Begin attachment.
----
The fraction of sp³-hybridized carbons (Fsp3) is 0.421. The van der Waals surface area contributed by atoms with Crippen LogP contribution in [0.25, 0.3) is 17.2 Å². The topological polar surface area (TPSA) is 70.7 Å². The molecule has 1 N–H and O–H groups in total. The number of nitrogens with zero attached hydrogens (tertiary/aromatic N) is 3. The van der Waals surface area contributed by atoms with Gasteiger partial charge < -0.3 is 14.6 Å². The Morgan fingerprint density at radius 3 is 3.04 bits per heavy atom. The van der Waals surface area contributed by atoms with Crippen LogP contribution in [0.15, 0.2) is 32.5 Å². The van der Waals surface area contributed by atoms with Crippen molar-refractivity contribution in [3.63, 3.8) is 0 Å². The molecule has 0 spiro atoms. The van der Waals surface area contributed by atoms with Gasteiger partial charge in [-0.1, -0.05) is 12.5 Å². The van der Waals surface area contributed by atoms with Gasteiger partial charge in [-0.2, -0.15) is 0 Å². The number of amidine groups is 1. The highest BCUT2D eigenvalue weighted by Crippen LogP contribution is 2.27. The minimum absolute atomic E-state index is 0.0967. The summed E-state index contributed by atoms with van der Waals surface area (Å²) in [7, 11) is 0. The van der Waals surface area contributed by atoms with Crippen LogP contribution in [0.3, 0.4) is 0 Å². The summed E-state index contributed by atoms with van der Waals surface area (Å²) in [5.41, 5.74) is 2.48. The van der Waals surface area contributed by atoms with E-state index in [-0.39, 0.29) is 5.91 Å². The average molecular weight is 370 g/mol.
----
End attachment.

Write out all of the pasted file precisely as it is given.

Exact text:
The fraction of sp³-hybridized carbons (Fsp3) is 0.421. The van der Waals surface area contributed by atoms with Crippen LogP contribution in [0.25, 0.3) is 17.2 Å². The topological polar surface area (TPSA) is 70.7 Å². The molecule has 1 N–H and O–H groups in total. The number of nitrogens with zero attached hydrogens (tertiary/aromatic N) is 3. The van der Waals surface area contributed by atoms with Gasteiger partial charge < -0.3 is 14.6 Å². The Morgan fingerprint density at radius 3 is 3.04 bits per heavy atom. The van der Waals surface area contributed by atoms with Crippen LogP contribution in [0.15, 0.2) is 32.5 Å². The van der Waals surface area contributed by atoms with Crippen molar-refractivity contribution in [3.63, 3.8) is 0 Å². The molecule has 0 spiro atoms. The van der Waals surface area contributed by atoms with Gasteiger partial charge in [-0.1, -0.05) is 12.5 Å². The van der Waals surface area contributed by atoms with Gasteiger partial charge in [-0.2, -0.15) is 0 Å². The number of amidine groups is 1. The highest BCUT2D eigenvalue weighted by Crippen LogP contribution is 2.27. The minimum absolute atomic E-state index is 0.0967. The summed E-state index contributed by atoms with van der Waals surface area (Å²) in [7, 11) is 0. The van der Waals surface area contributed by atoms with Crippen LogP contribution in [0.3, 0.4) is 0 Å². The summed E-state index contributed by atoms with van der Waals surface area (Å²) in [5.41, 5.74) is 2.48. The van der Waals surface area contributed by atoms with E-state index in [-0.39, 0.29) is 5.91 Å². The average molecular weight is 370 g/mol.